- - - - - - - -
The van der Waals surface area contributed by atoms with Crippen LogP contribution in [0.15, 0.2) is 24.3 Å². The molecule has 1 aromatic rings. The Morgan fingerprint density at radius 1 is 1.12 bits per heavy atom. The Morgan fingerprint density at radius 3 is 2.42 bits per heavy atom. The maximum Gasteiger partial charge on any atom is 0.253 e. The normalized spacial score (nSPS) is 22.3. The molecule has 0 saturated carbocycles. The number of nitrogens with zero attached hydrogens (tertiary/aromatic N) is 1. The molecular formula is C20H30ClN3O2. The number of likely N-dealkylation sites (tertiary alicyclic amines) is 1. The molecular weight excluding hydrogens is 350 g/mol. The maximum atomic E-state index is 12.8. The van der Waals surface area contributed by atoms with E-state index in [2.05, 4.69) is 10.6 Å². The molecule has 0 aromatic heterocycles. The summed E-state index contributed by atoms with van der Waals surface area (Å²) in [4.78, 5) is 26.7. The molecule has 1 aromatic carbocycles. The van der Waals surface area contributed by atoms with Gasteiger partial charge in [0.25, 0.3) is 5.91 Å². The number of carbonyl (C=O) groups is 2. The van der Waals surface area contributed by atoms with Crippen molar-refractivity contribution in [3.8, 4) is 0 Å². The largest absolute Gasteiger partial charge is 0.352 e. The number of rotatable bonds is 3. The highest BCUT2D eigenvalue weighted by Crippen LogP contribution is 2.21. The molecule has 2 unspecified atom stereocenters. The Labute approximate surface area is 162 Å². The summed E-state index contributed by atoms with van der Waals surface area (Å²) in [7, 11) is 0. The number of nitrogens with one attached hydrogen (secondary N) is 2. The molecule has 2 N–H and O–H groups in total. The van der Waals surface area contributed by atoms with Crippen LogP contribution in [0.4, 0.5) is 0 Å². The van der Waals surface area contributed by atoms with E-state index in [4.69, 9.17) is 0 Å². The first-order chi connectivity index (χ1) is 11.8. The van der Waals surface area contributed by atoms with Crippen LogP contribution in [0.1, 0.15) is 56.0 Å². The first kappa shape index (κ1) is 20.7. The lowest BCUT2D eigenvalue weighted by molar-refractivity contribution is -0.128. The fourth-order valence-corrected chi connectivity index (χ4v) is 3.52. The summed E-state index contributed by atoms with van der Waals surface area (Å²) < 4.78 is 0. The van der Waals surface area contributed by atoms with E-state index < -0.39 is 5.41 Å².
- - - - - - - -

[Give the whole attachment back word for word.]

The van der Waals surface area contributed by atoms with Crippen LogP contribution in [0.15, 0.2) is 24.3 Å². The molecule has 1 aromatic rings. The Morgan fingerprint density at radius 1 is 1.12 bits per heavy atom. The Morgan fingerprint density at radius 3 is 2.42 bits per heavy atom. The maximum Gasteiger partial charge on any atom is 0.253 e. The normalized spacial score (nSPS) is 22.3. The molecule has 0 saturated carbocycles. The number of nitrogens with zero attached hydrogens (tertiary/aromatic N) is 1. The molecular formula is C20H30ClN3O2. The number of likely N-dealkylation sites (tertiary alicyclic amines) is 1. The molecular weight excluding hydrogens is 350 g/mol. The maximum atomic E-state index is 12.8. The van der Waals surface area contributed by atoms with E-state index in [2.05, 4.69) is 10.6 Å². The molecule has 0 aromatic heterocycles. The summed E-state index contributed by atoms with van der Waals surface area (Å²) in [4.78, 5) is 26.7. The molecule has 1 aromatic carbocycles. The van der Waals surface area contributed by atoms with Gasteiger partial charge in [0.25, 0.3) is 5.91 Å². The number of carbonyl (C=O) groups is 2. The van der Waals surface area contributed by atoms with Crippen molar-refractivity contribution in [3.8, 4) is 0 Å². The largest absolute Gasteiger partial charge is 0.352 e. The number of rotatable bonds is 3. The highest BCUT2D eigenvalue weighted by Crippen LogP contribution is 2.21. The molecule has 2 unspecified atom stereocenters. The Labute approximate surface area is 162 Å². The summed E-state index contributed by atoms with van der Waals surface area (Å²) in [7, 11) is 0. The number of nitrogens with one attached hydrogen (secondary N) is 2. The molecule has 2 N–H and O–H groups in total. The van der Waals surface area contributed by atoms with Crippen LogP contribution in [0.4, 0.5) is 0 Å². The van der Waals surface area contributed by atoms with E-state index in [4.69, 9.17) is 0 Å². The first-order chi connectivity index (χ1) is 11.8. The van der Waals surface area contributed by atoms with Crippen LogP contribution in [0.1, 0.15) is 56.0 Å². The first kappa shape index (κ1) is 20.7. The lowest BCUT2D eigenvalue weighted by molar-refractivity contribution is -0.128. The fourth-order valence-corrected chi connectivity index (χ4v) is 3.52. The summed E-state index contributed by atoms with van der Waals surface area (Å²) < 4.78 is 0. The van der Waals surface area contributed by atoms with E-state index < -0.39 is 5.41 Å².